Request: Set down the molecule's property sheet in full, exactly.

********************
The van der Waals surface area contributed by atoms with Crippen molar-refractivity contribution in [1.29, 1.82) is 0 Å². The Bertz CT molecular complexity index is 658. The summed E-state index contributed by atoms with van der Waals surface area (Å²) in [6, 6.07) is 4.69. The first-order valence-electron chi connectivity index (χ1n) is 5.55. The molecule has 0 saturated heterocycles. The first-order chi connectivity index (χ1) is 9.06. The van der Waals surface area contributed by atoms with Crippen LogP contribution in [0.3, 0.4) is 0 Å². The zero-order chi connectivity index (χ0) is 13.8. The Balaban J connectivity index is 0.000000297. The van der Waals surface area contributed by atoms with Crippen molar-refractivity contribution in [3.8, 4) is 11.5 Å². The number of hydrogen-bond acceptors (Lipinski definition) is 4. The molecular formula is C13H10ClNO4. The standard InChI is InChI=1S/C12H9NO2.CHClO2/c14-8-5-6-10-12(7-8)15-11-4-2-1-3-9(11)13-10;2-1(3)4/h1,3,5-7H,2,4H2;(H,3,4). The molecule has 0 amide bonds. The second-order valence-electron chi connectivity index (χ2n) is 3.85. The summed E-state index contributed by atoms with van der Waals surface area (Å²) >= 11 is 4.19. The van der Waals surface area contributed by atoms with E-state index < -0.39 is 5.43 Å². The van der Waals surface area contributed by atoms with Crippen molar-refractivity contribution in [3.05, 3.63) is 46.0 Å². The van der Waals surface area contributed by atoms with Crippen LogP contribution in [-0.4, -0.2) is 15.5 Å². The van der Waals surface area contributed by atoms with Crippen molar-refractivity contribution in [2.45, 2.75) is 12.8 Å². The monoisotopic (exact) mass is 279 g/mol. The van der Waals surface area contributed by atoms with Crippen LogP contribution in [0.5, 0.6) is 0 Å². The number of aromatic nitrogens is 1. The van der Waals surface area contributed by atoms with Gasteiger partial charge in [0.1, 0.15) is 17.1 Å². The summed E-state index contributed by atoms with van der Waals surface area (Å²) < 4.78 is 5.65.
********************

The van der Waals surface area contributed by atoms with Crippen molar-refractivity contribution in [1.29, 1.82) is 0 Å². The Bertz CT molecular complexity index is 658. The summed E-state index contributed by atoms with van der Waals surface area (Å²) in [6, 6.07) is 4.69. The first-order valence-electron chi connectivity index (χ1n) is 5.55. The molecule has 0 saturated heterocycles. The first-order chi connectivity index (χ1) is 9.06. The van der Waals surface area contributed by atoms with Crippen LogP contribution in [0.3, 0.4) is 0 Å². The zero-order chi connectivity index (χ0) is 13.8. The Balaban J connectivity index is 0.000000297. The van der Waals surface area contributed by atoms with Crippen molar-refractivity contribution in [3.8, 4) is 11.5 Å². The number of hydrogen-bond acceptors (Lipinski definition) is 4. The molecular formula is C13H10ClNO4. The standard InChI is InChI=1S/C12H9NO2.CHClO2/c14-8-5-6-10-12(7-8)15-11-4-2-1-3-9(11)13-10;2-1(3)4/h1,3,5-7H,2,4H2;(H,3,4). The molecule has 0 amide bonds. The second-order valence-electron chi connectivity index (χ2n) is 3.85. The summed E-state index contributed by atoms with van der Waals surface area (Å²) >= 11 is 4.19. The van der Waals surface area contributed by atoms with E-state index < -0.39 is 5.43 Å². The van der Waals surface area contributed by atoms with Crippen molar-refractivity contribution in [3.05, 3.63) is 46.0 Å². The van der Waals surface area contributed by atoms with Crippen LogP contribution in [-0.4, -0.2) is 15.5 Å². The van der Waals surface area contributed by atoms with Crippen molar-refractivity contribution in [2.45, 2.75) is 12.8 Å². The monoisotopic (exact) mass is 279 g/mol. The van der Waals surface area contributed by atoms with Crippen LogP contribution in [0.5, 0.6) is 0 Å². The number of aromatic nitrogens is 1. The van der Waals surface area contributed by atoms with Gasteiger partial charge in [0.1, 0.15) is 17.1 Å². The summed E-state index contributed by atoms with van der Waals surface area (Å²) < 4.78 is 5.65.